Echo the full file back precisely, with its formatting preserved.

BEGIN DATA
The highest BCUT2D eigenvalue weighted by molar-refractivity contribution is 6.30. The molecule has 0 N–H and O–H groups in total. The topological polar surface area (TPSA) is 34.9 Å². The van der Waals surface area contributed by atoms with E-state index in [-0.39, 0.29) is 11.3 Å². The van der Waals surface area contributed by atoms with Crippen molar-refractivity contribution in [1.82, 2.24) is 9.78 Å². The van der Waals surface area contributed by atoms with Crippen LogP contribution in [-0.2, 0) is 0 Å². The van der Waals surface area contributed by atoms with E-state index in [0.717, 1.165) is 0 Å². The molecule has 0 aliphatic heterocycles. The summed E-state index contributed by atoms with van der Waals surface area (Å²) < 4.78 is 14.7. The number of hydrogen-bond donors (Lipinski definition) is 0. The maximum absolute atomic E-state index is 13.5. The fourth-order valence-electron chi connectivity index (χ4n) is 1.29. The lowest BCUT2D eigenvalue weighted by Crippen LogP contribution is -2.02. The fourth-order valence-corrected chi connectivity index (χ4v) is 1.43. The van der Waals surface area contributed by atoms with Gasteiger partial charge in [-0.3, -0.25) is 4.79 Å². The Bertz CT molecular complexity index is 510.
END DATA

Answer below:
The highest BCUT2D eigenvalue weighted by molar-refractivity contribution is 6.30. The molecule has 0 N–H and O–H groups in total. The topological polar surface area (TPSA) is 34.9 Å². The van der Waals surface area contributed by atoms with E-state index in [-0.39, 0.29) is 11.3 Å². The van der Waals surface area contributed by atoms with Crippen molar-refractivity contribution in [1.82, 2.24) is 9.78 Å². The van der Waals surface area contributed by atoms with Crippen LogP contribution in [-0.2, 0) is 0 Å². The van der Waals surface area contributed by atoms with E-state index in [0.717, 1.165) is 0 Å². The molecule has 0 aliphatic heterocycles. The summed E-state index contributed by atoms with van der Waals surface area (Å²) < 4.78 is 14.7. The number of hydrogen-bond donors (Lipinski definition) is 0. The maximum absolute atomic E-state index is 13.5. The fourth-order valence-electron chi connectivity index (χ4n) is 1.29. The lowest BCUT2D eigenvalue weighted by Crippen LogP contribution is -2.02. The fourth-order valence-corrected chi connectivity index (χ4v) is 1.43. The van der Waals surface area contributed by atoms with Gasteiger partial charge in [-0.3, -0.25) is 4.79 Å². The Bertz CT molecular complexity index is 510.